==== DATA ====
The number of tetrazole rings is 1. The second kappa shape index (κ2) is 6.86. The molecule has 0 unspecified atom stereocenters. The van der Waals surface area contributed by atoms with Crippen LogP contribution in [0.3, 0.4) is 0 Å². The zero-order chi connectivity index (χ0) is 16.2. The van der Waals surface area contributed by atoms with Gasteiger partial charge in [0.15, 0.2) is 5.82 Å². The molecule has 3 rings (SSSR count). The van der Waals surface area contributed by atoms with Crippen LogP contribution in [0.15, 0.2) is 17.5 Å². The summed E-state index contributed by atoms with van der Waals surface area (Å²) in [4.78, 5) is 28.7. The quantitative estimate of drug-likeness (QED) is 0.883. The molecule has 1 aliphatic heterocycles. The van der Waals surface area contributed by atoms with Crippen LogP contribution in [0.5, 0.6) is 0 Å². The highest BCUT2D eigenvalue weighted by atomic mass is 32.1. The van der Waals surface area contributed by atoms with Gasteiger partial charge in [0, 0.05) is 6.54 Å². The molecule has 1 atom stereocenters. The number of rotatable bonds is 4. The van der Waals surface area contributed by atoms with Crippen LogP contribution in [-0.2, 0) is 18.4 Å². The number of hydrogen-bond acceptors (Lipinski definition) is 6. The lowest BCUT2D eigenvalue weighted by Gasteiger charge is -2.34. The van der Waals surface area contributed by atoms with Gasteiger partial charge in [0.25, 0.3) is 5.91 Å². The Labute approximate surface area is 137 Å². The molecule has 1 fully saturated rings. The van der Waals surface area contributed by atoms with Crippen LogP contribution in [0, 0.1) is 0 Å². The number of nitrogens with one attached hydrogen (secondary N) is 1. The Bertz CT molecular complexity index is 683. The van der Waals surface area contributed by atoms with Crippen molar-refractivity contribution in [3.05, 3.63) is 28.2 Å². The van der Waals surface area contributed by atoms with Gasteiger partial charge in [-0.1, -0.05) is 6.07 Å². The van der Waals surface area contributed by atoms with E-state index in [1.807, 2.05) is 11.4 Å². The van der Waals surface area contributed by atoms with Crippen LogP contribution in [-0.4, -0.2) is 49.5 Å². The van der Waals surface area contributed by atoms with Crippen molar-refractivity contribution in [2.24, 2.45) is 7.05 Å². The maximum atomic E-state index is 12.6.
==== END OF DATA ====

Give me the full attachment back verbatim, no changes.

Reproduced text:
The number of tetrazole rings is 1. The second kappa shape index (κ2) is 6.86. The molecule has 0 unspecified atom stereocenters. The van der Waals surface area contributed by atoms with Crippen LogP contribution in [0.3, 0.4) is 0 Å². The zero-order chi connectivity index (χ0) is 16.2. The van der Waals surface area contributed by atoms with Gasteiger partial charge in [0.15, 0.2) is 5.82 Å². The molecule has 3 rings (SSSR count). The van der Waals surface area contributed by atoms with Crippen LogP contribution in [0.15, 0.2) is 17.5 Å². The summed E-state index contributed by atoms with van der Waals surface area (Å²) in [4.78, 5) is 28.7. The quantitative estimate of drug-likeness (QED) is 0.883. The molecule has 1 aliphatic heterocycles. The van der Waals surface area contributed by atoms with Crippen LogP contribution in [0.5, 0.6) is 0 Å². The highest BCUT2D eigenvalue weighted by atomic mass is 32.1. The van der Waals surface area contributed by atoms with Gasteiger partial charge in [0, 0.05) is 6.54 Å². The molecule has 1 atom stereocenters. The number of rotatable bonds is 4. The van der Waals surface area contributed by atoms with Crippen LogP contribution in [-0.2, 0) is 18.4 Å². The number of hydrogen-bond acceptors (Lipinski definition) is 6. The lowest BCUT2D eigenvalue weighted by Gasteiger charge is -2.34. The van der Waals surface area contributed by atoms with Gasteiger partial charge in [0.25, 0.3) is 5.91 Å². The Labute approximate surface area is 137 Å². The molecule has 1 fully saturated rings. The van der Waals surface area contributed by atoms with Crippen LogP contribution in [0, 0.1) is 0 Å². The number of nitrogens with one attached hydrogen (secondary N) is 1. The Bertz CT molecular complexity index is 683. The van der Waals surface area contributed by atoms with Crippen molar-refractivity contribution in [3.05, 3.63) is 28.2 Å². The van der Waals surface area contributed by atoms with Gasteiger partial charge in [-0.1, -0.05) is 6.07 Å². The van der Waals surface area contributed by atoms with E-state index in [1.807, 2.05) is 11.4 Å². The van der Waals surface area contributed by atoms with Crippen LogP contribution in [-0.4, -0.2) is 49.5 Å². The van der Waals surface area contributed by atoms with Crippen molar-refractivity contribution in [2.24, 2.45) is 7.05 Å². The maximum atomic E-state index is 12.6.